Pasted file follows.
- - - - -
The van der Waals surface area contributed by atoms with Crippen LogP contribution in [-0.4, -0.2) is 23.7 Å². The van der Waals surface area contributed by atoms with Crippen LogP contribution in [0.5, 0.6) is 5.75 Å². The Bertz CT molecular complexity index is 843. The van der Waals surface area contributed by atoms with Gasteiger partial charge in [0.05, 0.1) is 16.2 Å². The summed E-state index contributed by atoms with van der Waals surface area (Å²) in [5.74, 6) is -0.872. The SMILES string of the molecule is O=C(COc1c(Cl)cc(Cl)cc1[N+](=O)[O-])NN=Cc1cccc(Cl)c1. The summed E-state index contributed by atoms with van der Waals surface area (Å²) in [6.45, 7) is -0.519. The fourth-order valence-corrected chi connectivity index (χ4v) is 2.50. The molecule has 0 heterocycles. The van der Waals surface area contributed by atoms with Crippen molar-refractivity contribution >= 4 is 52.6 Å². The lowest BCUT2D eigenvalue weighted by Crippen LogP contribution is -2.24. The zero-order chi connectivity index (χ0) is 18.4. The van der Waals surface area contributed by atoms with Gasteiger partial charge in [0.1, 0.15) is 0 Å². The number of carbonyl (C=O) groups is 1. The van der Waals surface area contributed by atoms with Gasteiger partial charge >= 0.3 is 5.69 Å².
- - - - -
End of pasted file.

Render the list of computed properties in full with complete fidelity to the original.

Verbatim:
The van der Waals surface area contributed by atoms with Crippen LogP contribution in [-0.4, -0.2) is 23.7 Å². The van der Waals surface area contributed by atoms with Crippen LogP contribution in [0.5, 0.6) is 5.75 Å². The Bertz CT molecular complexity index is 843. The van der Waals surface area contributed by atoms with Gasteiger partial charge in [0.05, 0.1) is 16.2 Å². The summed E-state index contributed by atoms with van der Waals surface area (Å²) in [5.74, 6) is -0.872. The SMILES string of the molecule is O=C(COc1c(Cl)cc(Cl)cc1[N+](=O)[O-])NN=Cc1cccc(Cl)c1. The summed E-state index contributed by atoms with van der Waals surface area (Å²) in [6.45, 7) is -0.519. The fourth-order valence-corrected chi connectivity index (χ4v) is 2.50. The molecule has 0 heterocycles. The van der Waals surface area contributed by atoms with Crippen molar-refractivity contribution >= 4 is 52.6 Å². The lowest BCUT2D eigenvalue weighted by Crippen LogP contribution is -2.24. The zero-order chi connectivity index (χ0) is 18.4. The van der Waals surface area contributed by atoms with Gasteiger partial charge in [0.1, 0.15) is 0 Å². The number of carbonyl (C=O) groups is 1. The van der Waals surface area contributed by atoms with Gasteiger partial charge >= 0.3 is 5.69 Å².